While their focus could change over the course of the campaign, Biden’s advisers have preliminarily eyed three key policy initiatives — reining in prescription drug prices; taxing large corporations and billionaires; and an aggressive attack on corporate price-gouging — as particularly fertile opportunities to attack Trump. These are enticing political messages in part because Biden has already enjoyed partial success in all three areas, and he’s proposing additional plans to go further — giving voters a reason to keep him in office.

Internally, Biden aides see their efforts to cap some prescription drugs as perhaps their most potent political message, with large majorities of voters supporting aggressive action against pharmaceutical companies. Biden officials have also contemplated how to push the private market to similarly cap prices — extending the benefits to more Americans, not just those covered by Medicare — setting up a further contrast with most Republican lawmakers.

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A debate over tax policy offers similar advantages. Biden approved a new 15 percent minimum tax on corporate profits as part of the Inflation Reduction Act, but he can highlight his additional proposal to tax billionaires — including Trump — as unfinished business. With trillions of dollars from the 2017 Trump tax cuts set to expire, taxes also represent an active policy fight with Republicans on Capitol Hill, and large majorities of voters believe that tax law was slanted toward the rich and wealthy.

The third big policy message for Biden’s team is likely to center on its work on corporate price-gouging and hidden “junk fees.” On Wednesday, the Consumer Financial Protection Bureau unveiled a Biden administration plan to cap overdraft fees, sparking opposition from the banking industry, following other regulatory moves to limit auto dealer markups, create price transparency at Live Nation and Ticketmaster, and crack down on hidden airline fees. But the courts have stymied some of Biden’s efforts on this front, and corporate profit margins remain higher than their pre-covid levels. Trump took the opposite approach as president, cultivating a more deferential regulatory approach with business groups even as he feuded with corporate America on social and environmental policy.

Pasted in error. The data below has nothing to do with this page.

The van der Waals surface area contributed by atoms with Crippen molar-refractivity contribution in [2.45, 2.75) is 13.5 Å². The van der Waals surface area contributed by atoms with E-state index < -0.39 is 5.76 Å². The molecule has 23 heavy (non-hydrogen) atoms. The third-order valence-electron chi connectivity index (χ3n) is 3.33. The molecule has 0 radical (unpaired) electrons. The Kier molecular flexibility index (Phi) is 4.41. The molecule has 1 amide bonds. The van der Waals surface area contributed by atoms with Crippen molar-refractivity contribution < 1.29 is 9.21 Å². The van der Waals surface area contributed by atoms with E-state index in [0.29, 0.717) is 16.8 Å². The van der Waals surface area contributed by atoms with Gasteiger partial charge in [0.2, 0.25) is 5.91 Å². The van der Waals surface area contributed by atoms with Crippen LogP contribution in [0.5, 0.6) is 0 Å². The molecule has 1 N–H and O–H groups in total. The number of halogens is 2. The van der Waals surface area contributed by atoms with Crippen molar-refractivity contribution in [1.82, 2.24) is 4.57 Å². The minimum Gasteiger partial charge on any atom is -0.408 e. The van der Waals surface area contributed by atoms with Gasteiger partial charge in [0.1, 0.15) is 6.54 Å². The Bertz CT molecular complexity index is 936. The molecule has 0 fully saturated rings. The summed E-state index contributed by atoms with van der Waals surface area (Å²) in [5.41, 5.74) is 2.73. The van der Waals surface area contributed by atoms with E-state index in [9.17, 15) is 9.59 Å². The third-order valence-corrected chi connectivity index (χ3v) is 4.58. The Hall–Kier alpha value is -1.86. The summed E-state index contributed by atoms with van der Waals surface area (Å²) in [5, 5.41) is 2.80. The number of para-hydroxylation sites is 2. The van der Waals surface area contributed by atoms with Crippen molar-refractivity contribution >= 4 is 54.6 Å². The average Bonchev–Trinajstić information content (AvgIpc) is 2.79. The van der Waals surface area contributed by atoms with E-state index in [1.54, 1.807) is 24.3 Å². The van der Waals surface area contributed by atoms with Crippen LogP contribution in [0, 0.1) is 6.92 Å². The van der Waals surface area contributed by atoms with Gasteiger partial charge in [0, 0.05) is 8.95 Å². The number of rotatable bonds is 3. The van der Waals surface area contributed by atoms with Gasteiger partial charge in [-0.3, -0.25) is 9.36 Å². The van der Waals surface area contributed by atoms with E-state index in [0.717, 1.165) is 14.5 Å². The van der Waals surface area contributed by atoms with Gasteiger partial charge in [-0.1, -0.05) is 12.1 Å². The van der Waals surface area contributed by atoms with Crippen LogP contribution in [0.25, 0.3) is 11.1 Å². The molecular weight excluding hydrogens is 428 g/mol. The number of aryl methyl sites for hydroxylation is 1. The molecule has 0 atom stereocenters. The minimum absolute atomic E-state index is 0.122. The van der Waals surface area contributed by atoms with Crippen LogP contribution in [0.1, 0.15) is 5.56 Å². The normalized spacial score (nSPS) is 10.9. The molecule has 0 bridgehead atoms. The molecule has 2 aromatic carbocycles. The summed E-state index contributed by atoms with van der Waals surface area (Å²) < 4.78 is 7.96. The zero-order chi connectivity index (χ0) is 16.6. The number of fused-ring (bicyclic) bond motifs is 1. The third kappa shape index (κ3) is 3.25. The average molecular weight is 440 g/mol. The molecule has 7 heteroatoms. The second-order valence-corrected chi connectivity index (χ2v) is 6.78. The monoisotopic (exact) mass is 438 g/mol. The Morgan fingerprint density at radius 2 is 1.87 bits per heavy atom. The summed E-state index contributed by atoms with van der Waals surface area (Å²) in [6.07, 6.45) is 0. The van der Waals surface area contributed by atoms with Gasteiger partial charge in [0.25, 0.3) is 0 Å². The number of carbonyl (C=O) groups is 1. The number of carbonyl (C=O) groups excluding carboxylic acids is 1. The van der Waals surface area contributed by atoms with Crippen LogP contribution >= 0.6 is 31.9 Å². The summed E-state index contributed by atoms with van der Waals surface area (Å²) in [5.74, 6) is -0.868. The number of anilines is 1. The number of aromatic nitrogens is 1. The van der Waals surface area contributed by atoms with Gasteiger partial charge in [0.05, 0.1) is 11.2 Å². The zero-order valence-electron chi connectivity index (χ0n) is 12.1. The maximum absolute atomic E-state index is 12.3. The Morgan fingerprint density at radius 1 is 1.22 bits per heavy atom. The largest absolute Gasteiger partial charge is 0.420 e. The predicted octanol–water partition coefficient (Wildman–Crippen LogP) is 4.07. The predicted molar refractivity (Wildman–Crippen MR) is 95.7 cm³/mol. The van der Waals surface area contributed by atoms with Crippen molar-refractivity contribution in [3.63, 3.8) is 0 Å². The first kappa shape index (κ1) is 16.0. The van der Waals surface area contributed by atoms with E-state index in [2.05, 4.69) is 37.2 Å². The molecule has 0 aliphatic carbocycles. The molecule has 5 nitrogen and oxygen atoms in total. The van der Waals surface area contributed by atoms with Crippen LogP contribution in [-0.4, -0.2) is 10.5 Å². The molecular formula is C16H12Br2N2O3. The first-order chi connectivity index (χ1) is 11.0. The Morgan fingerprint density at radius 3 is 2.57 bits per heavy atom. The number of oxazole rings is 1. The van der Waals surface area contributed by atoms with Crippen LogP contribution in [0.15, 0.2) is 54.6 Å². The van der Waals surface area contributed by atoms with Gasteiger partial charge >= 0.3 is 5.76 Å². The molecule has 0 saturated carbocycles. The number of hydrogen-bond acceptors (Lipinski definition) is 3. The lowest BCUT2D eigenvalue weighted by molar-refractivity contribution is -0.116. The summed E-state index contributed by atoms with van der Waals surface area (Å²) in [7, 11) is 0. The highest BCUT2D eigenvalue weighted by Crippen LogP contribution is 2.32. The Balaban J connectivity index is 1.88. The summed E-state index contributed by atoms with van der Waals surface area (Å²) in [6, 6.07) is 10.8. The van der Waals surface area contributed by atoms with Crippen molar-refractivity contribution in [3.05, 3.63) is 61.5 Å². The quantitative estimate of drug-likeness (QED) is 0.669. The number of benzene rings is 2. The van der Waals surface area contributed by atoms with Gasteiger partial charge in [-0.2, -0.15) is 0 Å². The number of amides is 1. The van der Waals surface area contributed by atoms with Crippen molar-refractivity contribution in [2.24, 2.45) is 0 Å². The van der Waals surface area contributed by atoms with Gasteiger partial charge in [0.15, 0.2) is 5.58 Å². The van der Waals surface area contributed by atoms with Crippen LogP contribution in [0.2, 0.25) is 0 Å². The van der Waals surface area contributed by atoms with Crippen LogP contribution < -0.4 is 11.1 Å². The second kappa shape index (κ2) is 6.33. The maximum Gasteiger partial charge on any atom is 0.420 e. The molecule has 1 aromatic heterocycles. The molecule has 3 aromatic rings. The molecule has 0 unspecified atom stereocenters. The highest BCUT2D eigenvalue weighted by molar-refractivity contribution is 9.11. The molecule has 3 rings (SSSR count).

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“President Biden is fighting to keep building an economy centered on the middle class – not rich special interests,” White House spokesman Andrew Bates said in a statement. “American families deserve more historic progress lowering drug costs, a fairer tax code that rewards work instead of wealth, and the elimination of junk fees that cheat them.”

And yet for all the populist promise of some of his economic policy initiatives, the president still enters the year with significant disadvantages. Voters continue to disapprove of his handling of the economy, following the worst inflation in four decades that remains persistently top-of-mind for voters.

“He was so dismissive of inflation early on, and that has really hurt him even though inflation has come down,” said Frank Luntz, a pollster and political analyst. “Even if you can make a strong argument for the economy improving, he gets no credit for it partially because of his rejection of the stress people faced early on.”

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Still, with inflation falling, Democrats are now eagerly eyeing a potential turnaround in economic sentiment — one that they could then couple with their proactive policy message.

“Tell folks how you’ll give them even more economic security if you have four more years. That’s the job he has now,” said Lindsay Owens, executive director of the Groundwork Collaborative, a left-leaning think tank. “If sentiment is trending upwards, then that’s a wonderful opportunity to offer a vision for what even more economic security looks like in four more years.”